This is my first official recipe for 2014, if you don’t count the re-blogging of an Australia Day recipe on Sunday. So, a belated Happy New Year to you and I hope I can get your attention with this funky egg recipe! You may have already tried it before? At home or in a cafe or restaurant? Shakshuka is an easy dish to make if you’re cooking for one, in fact my quantities are for one person, but you could easily double the ingredients or add more eggs. So what is Shakshuka anyway? Firstly, the word has a number of spellings and also a number of places around the world claim the dish as their own. Much like Aussie’s and Kiwi’s staking flags in both pavlova and lamington’s. Shakshuka is a popular dish in Israel and North Africa but apparantly even Turkey and Cyprus have their own versions too.
Shakshuka is an egg dish and the eggs are poached in an easy tomato sauce. A sauce that can even be made ahead and heated when needed. Sauce recipe’s vary all over the Middle East, but my recipe requires minimal chopping AND I’ve thrown in a ‘twist’ with the addition of cheese. This is the perfect meal to have if you have some good bread or even baked pita bread to use as an edible shovel. Ideally the egg yolks should be runny, so there’s a lot to mop-up, alongside the tomatoes. If you don’t like your eggs runny, then just poach them a little longer. And if you’re not good at poaching – there’s no need to worry because all you’re doing is cracking eggs over sauce and then putting a lid on your pan and allowing the heat and steam from the sauce to transform the eggs to (hopefully) perfection. Admittedly I went a little ‘over’ with my eggs when I photographed this recipe. Ideally the yolks should be sitting proudly on top of the sauce, but mine kind-of hid beneath the surface, which can happen and it’s ok. They weren’t hard boiled – but not runny either. Not a problem, they still tasted good. A little heat (from chilli) is great in Shakshuka, so I sprinkled some of my favourite Cholula hot sauce over the completed dish, but you could also add chilli flakes or cayenne pepper while your sauce is bubbling away on the stove. It’s an economical dish (depending on what cheese you buy, but you only need a little anyway). And it’s a more exotic alternative to beans and eggs on toast and far more memorable. Have it for breakfast, brunch or lunch – but really, eat it whenever you want.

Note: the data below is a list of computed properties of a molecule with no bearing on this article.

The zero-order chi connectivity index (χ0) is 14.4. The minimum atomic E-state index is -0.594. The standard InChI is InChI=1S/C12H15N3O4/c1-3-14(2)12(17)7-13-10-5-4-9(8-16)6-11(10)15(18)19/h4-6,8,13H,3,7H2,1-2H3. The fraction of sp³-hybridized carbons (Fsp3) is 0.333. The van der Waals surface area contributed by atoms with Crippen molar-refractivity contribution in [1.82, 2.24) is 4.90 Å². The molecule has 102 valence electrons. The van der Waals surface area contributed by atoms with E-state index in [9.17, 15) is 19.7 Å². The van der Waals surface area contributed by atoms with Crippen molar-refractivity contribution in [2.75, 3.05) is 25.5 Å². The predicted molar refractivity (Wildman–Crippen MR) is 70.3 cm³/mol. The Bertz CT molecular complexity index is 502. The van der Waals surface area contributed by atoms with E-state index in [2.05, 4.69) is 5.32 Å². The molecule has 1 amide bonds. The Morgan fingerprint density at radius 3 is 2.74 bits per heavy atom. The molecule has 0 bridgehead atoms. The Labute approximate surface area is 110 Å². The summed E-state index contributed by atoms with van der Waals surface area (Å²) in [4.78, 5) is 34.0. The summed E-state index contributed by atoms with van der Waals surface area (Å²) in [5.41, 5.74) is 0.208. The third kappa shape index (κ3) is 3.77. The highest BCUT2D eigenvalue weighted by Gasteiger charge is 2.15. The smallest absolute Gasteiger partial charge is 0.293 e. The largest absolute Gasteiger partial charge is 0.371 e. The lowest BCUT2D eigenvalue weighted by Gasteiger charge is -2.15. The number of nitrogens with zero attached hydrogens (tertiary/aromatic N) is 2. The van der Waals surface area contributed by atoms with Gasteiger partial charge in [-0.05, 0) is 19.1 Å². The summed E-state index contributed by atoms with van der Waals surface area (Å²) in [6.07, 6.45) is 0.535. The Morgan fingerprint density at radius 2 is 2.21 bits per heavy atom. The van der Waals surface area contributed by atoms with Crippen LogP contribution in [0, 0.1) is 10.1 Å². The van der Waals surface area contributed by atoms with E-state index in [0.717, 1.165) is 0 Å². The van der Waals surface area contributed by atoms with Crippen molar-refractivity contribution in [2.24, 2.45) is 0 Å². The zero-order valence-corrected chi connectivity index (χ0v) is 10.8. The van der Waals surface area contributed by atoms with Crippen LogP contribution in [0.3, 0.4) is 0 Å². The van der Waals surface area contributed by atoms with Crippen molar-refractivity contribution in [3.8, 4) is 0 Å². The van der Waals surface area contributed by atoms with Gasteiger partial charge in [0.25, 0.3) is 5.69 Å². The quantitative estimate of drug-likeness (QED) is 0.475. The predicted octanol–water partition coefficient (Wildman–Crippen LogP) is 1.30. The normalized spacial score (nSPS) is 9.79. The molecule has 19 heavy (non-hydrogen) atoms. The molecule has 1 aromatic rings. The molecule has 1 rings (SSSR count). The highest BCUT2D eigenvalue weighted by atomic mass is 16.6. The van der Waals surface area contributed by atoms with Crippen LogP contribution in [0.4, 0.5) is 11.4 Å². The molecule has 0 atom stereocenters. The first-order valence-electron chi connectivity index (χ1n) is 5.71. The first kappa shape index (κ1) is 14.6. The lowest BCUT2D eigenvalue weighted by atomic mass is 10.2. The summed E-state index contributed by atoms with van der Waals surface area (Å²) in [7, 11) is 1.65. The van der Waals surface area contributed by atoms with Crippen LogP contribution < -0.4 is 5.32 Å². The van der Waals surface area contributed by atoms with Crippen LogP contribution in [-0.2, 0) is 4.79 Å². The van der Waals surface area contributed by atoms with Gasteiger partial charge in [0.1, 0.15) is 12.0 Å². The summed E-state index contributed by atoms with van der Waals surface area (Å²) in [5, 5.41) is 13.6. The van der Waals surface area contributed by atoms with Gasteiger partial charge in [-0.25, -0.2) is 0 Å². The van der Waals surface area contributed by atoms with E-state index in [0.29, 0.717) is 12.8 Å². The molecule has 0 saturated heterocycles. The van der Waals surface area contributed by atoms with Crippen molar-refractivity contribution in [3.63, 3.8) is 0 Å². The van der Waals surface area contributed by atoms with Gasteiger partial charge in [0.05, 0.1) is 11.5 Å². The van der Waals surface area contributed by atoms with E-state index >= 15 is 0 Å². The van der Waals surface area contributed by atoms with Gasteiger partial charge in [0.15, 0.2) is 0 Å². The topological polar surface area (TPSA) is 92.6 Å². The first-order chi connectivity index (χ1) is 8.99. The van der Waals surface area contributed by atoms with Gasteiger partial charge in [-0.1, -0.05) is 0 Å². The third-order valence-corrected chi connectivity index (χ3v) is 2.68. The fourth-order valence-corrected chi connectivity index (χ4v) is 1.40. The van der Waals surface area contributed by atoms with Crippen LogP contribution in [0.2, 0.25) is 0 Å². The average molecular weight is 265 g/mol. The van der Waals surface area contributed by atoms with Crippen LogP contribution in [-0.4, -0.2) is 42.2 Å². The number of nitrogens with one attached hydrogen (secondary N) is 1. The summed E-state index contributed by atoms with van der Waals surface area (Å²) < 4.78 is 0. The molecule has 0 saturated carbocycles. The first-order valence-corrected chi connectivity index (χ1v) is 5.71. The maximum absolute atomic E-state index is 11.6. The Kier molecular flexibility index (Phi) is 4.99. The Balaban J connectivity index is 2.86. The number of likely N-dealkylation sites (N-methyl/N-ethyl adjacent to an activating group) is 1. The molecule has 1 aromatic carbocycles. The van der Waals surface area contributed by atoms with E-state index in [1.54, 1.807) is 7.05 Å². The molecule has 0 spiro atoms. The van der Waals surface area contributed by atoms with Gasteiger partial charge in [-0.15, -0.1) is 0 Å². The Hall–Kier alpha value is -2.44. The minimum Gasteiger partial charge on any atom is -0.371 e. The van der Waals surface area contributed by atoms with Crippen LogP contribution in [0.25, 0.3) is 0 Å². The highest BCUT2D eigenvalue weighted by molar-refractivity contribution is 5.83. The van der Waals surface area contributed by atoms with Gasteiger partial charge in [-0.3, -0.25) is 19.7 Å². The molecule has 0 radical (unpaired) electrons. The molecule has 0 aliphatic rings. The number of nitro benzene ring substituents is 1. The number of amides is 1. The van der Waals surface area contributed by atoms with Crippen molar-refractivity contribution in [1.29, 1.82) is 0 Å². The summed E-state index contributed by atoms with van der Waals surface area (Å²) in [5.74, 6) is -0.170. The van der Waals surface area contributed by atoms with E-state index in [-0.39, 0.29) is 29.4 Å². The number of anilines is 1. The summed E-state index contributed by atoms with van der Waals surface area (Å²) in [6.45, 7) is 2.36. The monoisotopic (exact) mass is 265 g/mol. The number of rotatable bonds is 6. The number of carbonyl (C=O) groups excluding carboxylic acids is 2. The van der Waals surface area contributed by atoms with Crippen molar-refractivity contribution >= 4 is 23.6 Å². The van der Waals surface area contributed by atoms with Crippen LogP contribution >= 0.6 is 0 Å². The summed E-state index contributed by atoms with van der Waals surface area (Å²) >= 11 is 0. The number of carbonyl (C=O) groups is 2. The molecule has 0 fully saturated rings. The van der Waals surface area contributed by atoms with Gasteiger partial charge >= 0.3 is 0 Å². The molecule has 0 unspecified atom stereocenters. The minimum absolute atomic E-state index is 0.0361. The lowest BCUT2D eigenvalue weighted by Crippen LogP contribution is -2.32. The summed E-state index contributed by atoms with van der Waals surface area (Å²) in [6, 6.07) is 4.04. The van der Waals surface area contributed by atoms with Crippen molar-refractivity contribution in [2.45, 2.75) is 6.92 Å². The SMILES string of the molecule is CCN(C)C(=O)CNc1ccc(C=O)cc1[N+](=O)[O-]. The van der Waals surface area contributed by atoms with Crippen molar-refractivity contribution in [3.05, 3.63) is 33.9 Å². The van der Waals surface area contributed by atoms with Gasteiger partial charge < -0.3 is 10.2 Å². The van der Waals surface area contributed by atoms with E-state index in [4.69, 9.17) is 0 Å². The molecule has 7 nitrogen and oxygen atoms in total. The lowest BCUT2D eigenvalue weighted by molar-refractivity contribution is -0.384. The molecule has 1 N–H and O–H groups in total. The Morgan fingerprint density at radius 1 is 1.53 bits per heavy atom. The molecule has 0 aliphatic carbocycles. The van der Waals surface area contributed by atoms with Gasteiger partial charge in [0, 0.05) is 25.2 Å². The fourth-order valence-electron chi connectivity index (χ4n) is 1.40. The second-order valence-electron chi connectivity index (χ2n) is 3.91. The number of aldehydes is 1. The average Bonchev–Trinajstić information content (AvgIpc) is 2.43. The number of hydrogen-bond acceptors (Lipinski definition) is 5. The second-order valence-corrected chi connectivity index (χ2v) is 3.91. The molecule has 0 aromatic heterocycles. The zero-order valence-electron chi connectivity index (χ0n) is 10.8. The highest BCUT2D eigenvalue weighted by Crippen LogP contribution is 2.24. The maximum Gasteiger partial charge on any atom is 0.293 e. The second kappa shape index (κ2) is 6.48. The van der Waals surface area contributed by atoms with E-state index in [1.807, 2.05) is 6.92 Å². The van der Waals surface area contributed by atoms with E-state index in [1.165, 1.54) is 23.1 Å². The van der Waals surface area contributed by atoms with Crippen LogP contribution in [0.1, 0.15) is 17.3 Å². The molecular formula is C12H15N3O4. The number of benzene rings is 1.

*Tin of tomatoes x 1 (diced, around 400grams)
*Eggs x 2
*Garlic x 1 clove
*Oil to grease the frying pan
*Fresh basil leaves to scatter over the top at the end, or use chopped parsley or coriander.
*Hot sauce (optional) for sprinkling over the end, or a little pinch of chilli flakes or cayenne pepper added when you’re making the sauce.
*Two cheeses: Grated parmesan x 1/4 cup to sprinkle on top of sauce & some cubes of haloumi or feta cheese (about 1/2 cup) to mix in with the sauce. If you don’t like either of these salty cheeses, then some little cubes of vintage cheese will suffice.
*Salt, a couple of pinches + *Sugar, a couple of pinches
*Buttered toast or Pita breads toasted in the oven with a little olive oil and paprika.
-Heat pan, add some oil and saute crushed or minced garlic for about 30 seconds.
-Pour over tomatoes, add a couple of pinches of salt and a couple of pinches of sugar, stir and add cubes of cheese, either haloumi, feta or vintage.
-Stir and simmer for 5-10 minutes until tomatoes have reduced a little (stir every now and again to make sure cheese hasn’t stuck to the bottom of the pan).
-With a wooden spoon or similar, make indentations where you want to crack your eggs. Once the eggs are cracked into the pan, sprinkle parmesan cheese over the tomato sauce, avoiding the eggs because you want them to to be visible when the dish is finished and not covered in sauce or cheese.
-Put a lid over the pan or tin foil (make sure nothing is touching the eggs), turn down the heat and let the sauce softly simmer and poach the eggs with the heat and steam. This will take about 5 to 6 minutes.
-Prepare toast or pita bread while the eggs are poaching. When the eggs are done, throw over some fresh basil leaves or chopped fresh parsely or coriander and serve with toast or pita bread.